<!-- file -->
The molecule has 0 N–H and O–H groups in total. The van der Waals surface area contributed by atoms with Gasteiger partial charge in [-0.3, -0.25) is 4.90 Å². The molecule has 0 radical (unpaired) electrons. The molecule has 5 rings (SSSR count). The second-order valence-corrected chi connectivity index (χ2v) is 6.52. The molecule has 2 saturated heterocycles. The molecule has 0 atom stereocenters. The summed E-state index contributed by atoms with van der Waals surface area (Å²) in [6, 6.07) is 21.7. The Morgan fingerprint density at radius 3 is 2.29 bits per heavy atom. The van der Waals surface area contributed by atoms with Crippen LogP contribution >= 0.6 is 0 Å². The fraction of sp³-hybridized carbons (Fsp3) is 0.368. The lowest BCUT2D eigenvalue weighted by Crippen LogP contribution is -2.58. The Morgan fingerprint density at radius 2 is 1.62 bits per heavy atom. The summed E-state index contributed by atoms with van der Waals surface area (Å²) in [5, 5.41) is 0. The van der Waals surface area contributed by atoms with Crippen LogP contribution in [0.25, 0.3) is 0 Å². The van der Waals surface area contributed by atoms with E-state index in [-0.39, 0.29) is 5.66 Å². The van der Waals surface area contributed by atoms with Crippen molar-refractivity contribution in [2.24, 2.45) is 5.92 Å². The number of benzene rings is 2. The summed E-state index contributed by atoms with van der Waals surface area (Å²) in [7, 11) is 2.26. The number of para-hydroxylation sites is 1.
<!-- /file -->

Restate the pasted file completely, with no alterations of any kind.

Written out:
The molecule has 0 N–H and O–H groups in total. The van der Waals surface area contributed by atoms with Gasteiger partial charge in [-0.3, -0.25) is 4.90 Å². The molecule has 0 radical (unpaired) electrons. The molecule has 5 rings (SSSR count). The second-order valence-corrected chi connectivity index (χ2v) is 6.52. The molecule has 2 saturated heterocycles. The molecule has 0 atom stereocenters. The summed E-state index contributed by atoms with van der Waals surface area (Å²) in [6, 6.07) is 21.7. The Morgan fingerprint density at radius 3 is 2.29 bits per heavy atom. The van der Waals surface area contributed by atoms with Crippen LogP contribution >= 0.6 is 0 Å². The fraction of sp³-hybridized carbons (Fsp3) is 0.368. The lowest BCUT2D eigenvalue weighted by Crippen LogP contribution is -2.58. The Morgan fingerprint density at radius 2 is 1.62 bits per heavy atom. The summed E-state index contributed by atoms with van der Waals surface area (Å²) in [5, 5.41) is 0. The van der Waals surface area contributed by atoms with Crippen LogP contribution in [0.25, 0.3) is 0 Å². The van der Waals surface area contributed by atoms with E-state index in [-0.39, 0.29) is 5.66 Å². The van der Waals surface area contributed by atoms with Crippen molar-refractivity contribution in [2.24, 2.45) is 5.92 Å². The number of benzene rings is 2. The summed E-state index contributed by atoms with van der Waals surface area (Å²) in [7, 11) is 2.26. The number of para-hydroxylation sites is 1.